The Need for Speed
Ocean Isle Beach native Landen Lewis is burning up the East Coast tracks and winning titles along the way.
Fourteen-year-old Landen Lewis has been racing competitively for nine years and has more than 150 wins to his name, including four-time Junior Maxx Daddy and four-time Maxx Daddy Kart Racing Champion. This all from a young man who isn’t even old enough to have his driver’s license.
Lewis, a ninth grader at Southeastern Christian Academy, first discovered his passion for racing when he was just four years old, after watching his dad and both great granddads race. Lewis’s dad, Johnathan, who began racing at the age of 11, raced late model and street stock cars at Myrtle Beach Speedway, where he claimed the 1996 South Carolina Go Kart Championship. Lewis and his dad both share a love of racing as well as a racing number.
“99. That’s my number and my father was that number too. It’s been used through the family a lot,” Lewis says.
The time it took Lewis to master a go kart was “a good year to get into the rhythm of things.” And by the time he was five-and-half years old, he had won his first race at the Conway go kart track.
Once it was apparent that racing wasn’t just a passing interest for Lewis, and something he excelled at, his dad reached out to NASCAR hall of famer Ron Hornaday Jr., who was building dirt modified race cars, to see if he could help Lewis rise in the sport.
Hornaday took the young man on as his protégé, and at the age of 12, Lewis won his first dirt modified race — against veterans already gaining national attention. In addition to driving for Ron Hornaday Jr., he also drives for Joe Ryan Race Cars, where he’s gotten the experience racing on asphalt and road courses.
In addition to support from Ron Hornaday and Joe Ryan, Lewis counts many local and national brands as sponsors, including Bilstein Shocks, Simpson Racing Products, Zmaxx Racing Products, L&A South Tired & Alignment Center, L&A North Tire & Auto, LouLous Waterfront Restaurant, Car Quest of Supply and Crystal Babson with Century 21.
Currently, Lewis drives three different cars. Go Karts, which he’s won 15 championships; Dirt Modifieds, which he was the youngest driver to win a Mid East Modified Series race at age 12; and Legend Cars. He’s already racked up several championships in the past three years including the 2020 Semi Pro Dirt National Championship. In all, he’s had nine wins and 20 Top 5s. His most memorable race was the 2019 Winter National in Florida. “It was my first ever legend car win,” Lewis says. “It was the first time I ever drove one in a race.” Lewis was just 13 years old.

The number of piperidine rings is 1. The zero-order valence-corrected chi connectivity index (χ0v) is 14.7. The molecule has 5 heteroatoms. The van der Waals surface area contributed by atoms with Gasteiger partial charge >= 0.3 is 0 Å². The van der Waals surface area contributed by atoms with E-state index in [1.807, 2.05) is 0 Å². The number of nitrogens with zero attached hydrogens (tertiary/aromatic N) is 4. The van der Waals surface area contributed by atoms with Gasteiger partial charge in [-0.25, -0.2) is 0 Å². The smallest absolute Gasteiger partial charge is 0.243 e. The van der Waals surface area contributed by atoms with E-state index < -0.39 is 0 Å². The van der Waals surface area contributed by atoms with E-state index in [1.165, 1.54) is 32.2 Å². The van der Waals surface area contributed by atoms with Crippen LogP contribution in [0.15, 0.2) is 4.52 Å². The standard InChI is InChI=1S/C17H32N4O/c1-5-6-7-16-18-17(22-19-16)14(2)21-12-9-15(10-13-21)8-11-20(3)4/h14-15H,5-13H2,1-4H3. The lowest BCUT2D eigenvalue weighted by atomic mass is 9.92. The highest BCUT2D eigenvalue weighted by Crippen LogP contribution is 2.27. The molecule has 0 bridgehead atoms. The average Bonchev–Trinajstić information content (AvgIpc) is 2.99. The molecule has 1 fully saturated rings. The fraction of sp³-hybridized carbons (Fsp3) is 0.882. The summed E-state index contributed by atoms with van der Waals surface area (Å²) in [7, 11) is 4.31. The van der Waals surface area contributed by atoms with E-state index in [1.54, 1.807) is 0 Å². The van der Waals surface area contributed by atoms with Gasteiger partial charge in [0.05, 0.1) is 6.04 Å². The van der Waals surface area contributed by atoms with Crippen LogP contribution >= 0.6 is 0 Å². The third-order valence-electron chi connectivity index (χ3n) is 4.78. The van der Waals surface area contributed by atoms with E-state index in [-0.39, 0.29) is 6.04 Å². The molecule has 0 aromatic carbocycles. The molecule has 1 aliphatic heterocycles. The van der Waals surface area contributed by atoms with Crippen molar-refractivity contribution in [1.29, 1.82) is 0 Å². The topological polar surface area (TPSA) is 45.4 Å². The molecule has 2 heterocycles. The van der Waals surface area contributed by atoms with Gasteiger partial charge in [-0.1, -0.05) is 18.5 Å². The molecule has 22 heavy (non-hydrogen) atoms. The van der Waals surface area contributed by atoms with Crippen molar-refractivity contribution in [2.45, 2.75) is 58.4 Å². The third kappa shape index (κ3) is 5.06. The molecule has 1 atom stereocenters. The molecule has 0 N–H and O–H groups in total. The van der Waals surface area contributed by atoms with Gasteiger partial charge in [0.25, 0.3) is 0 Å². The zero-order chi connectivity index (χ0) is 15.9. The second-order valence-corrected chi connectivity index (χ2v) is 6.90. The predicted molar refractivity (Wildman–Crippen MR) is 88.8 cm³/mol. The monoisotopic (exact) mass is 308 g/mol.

All of Lewis’s karts or cars are designed for different driving styles. His favorite is the Legend Car.
“It’s a motorcycle engine in a small coup car,” he says. “It’s modeled after a 1934 car.”
According to Lewis, many NASCAR drivers get their start with Legend Cars and they’re “one of the hardest cars you can drive.”
By the year’s end, Lewis will have competed in nearly 70 races.
“He’s somewhere every weekend,” says his mother, Brandy Lewis. “Race lengths vary, some are over a weekend, and some are week-long events.”
The family travels up and down the East Coast from the Carolinas to Florida to Pennsylvania and beyond. Lewis, whose favorite subject is science, keeps up with his schoolwork while he’s on the road.
Maybe it’s the science behind the speed, power and agility of racing that keeps Lewis coming back for more. He admits to having driven as fast as 120 miles per hour on the track, but also keeps safety top of mind. When he’s driving, he focuses on “winning, but also avoiding wrecks, keeping my composure and planning the next move I’m going to make.”
As for next moves, something Lewis would like to add to his driving accomplishments that he hasn’t yet tried is to race a “late model super truck or cub car.” And for someone who already drives on NASCAR tracks in Charlotte, Atlanta and Nashville, where does this Ocean Isle Beach native see himself in the future? As if there was any doubt, “Any sort of NASCAR,” he says.
Photography by Bill Ritenour